For the child or youth whose parents need help of their own…it’s a downward slide that often ends in suicide,overdose or jail.
My heart breaks as I write and I have had tears because I’ve met a child in my new community who is right now, sliding down into that crevasse in a big way and I would hate to see that child’s name at the front of a report one day too…an incident at school involved law enforcement and the child was expelled. Kids who knew the child were not surprised…a child who needs 300 feet of rope to save him but is given only ten..Every community has them, but most are forgotten once out of sight.
I can’t help but feel sad, angry and frustrated that we are doing this all backwards. Government reacts when a child dies…there is a lot of noise at the tragic end of these kids journeys,but little done to address where and how their journeys started. Nothing has changed!
Some of these children are born to parents with issues and challenges of their own, who are not receiving mental health or addiction treatments or supports. It makes for inadequate parental care..but help should be there and it isn’t. We know well the lack of mental health and addiction supports in many communities across BC.
Some of these children are born with mental health challenges or disorders, and end up on a wait list for diagnosis that may take years. Many don’t even get that referral until they enter the school system, at which point early interventions are nearing the end time for effectiveness. The longer one waits, the more work and harder it becomes.
The school system is so underfunded that there is very little assistance and equally long wait times for Education Ministry funded professionals to be brought into the school to assist. Often kids end up just sitting in classroom being managed, or sent home because there is no one there to assist. Toss in poverty, systematic racial discrimination, social judgements and labels…it is a recipe for failure.
Did you ever wonder what happens to those kids? We read about them in reports to government year after year.I am tired of reading these horrific reports that share similar details over and over again.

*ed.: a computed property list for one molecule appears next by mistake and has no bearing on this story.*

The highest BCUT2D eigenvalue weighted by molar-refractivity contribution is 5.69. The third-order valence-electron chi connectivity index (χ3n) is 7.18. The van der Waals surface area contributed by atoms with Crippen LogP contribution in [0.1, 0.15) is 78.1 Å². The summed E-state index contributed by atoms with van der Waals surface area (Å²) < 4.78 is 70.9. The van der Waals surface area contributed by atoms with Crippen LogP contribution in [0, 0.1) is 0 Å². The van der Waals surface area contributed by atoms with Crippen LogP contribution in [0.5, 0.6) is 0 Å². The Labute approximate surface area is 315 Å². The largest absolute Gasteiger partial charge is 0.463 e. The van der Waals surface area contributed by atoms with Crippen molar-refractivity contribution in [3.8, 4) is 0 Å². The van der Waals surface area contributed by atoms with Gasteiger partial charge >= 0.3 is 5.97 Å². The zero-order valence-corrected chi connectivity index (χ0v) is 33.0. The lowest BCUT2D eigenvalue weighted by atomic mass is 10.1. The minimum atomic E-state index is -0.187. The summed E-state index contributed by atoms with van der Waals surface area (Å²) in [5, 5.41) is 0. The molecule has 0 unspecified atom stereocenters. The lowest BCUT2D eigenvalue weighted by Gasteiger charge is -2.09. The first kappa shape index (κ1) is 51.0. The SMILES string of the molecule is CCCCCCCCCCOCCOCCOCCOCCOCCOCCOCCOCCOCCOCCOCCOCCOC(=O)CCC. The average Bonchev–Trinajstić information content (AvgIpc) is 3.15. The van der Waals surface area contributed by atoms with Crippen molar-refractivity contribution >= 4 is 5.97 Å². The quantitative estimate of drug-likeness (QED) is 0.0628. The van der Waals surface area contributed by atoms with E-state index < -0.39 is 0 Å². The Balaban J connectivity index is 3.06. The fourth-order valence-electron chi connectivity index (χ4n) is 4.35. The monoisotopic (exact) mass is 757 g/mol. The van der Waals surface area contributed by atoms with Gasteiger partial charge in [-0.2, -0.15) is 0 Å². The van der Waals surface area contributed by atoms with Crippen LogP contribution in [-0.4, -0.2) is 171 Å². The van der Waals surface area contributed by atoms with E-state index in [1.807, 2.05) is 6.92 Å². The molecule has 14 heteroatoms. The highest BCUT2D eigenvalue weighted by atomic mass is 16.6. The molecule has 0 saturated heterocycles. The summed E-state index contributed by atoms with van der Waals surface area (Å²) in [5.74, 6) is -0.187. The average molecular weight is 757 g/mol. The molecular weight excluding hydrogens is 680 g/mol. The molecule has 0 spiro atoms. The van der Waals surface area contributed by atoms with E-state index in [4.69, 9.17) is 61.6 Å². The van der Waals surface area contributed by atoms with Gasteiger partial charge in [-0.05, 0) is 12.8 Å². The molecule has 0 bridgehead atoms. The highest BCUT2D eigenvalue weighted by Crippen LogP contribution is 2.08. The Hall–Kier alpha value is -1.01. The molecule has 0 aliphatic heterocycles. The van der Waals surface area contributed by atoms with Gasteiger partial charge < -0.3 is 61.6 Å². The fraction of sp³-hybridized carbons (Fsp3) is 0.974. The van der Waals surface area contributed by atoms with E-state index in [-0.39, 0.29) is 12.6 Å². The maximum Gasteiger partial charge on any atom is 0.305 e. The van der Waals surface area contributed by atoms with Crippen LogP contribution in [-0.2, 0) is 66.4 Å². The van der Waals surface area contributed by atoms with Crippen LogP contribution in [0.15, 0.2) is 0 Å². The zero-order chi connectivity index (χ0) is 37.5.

Kids who needed interventions and extensive psychological therapies and support. And clearly unless you are wealthy, families are not getting the help they need. One reader commented to me on twitter recently, why does a child have to reach a crisis point before they are given priority? They push them off again and again until they are old enough to no longer be a government ‘problem’. By that time, they are everyone’s problem.
Sadly, the answer again comes down to funding. It is just not that big of a priority. Kids in care do not have voices,so they are easy to forget about. But we must not forget.
This is not just a Ministry of Children and Family Development issue. It’s far deeper and more systematic government failure. It’s a cross ministry issue involving the ministry of education, the ministry of health and more. And even if one puts compassion and empathy aside and looks just at the financial aspect of it, it costs far less to do what it takes to ensure these kids are all getting the help they need, than to deal with the social costs that result as they age out, disconnected and desperate, resigned to a life of crime addiction and despair.
It’s almost like there is no connection between what doesn’t happen now… and what society deals with later on. Is it just me?
It just makes sense to do everything we can to identify and help these kids..and their parents.. as early as possible so we don’t have to keep seeing report after report, apology after apology, promise after promise that never gets kept.
Yet 2017 brings us yet another scathing report. More regretful statements from Minister Cadieux as government desperately tries to change the channel to avoid scrutiny. Who is responsible? A parent who acted as egregiously as this ministry has would have been charged. Will charges be laid?
What exactly does it take to get a minister to step down and resign in shame these days? I really don’t know anymore. Glen Clark stepped down over a deck.
Minister Cadieux has three high profile deaths under her watch over this ministry yet is in full campaign mode on her twitter account… which now reads @stephanie4BC
How many children must die before someone takes responsibility and does the right thing? We know what to do. The problem is that it isn’t being done.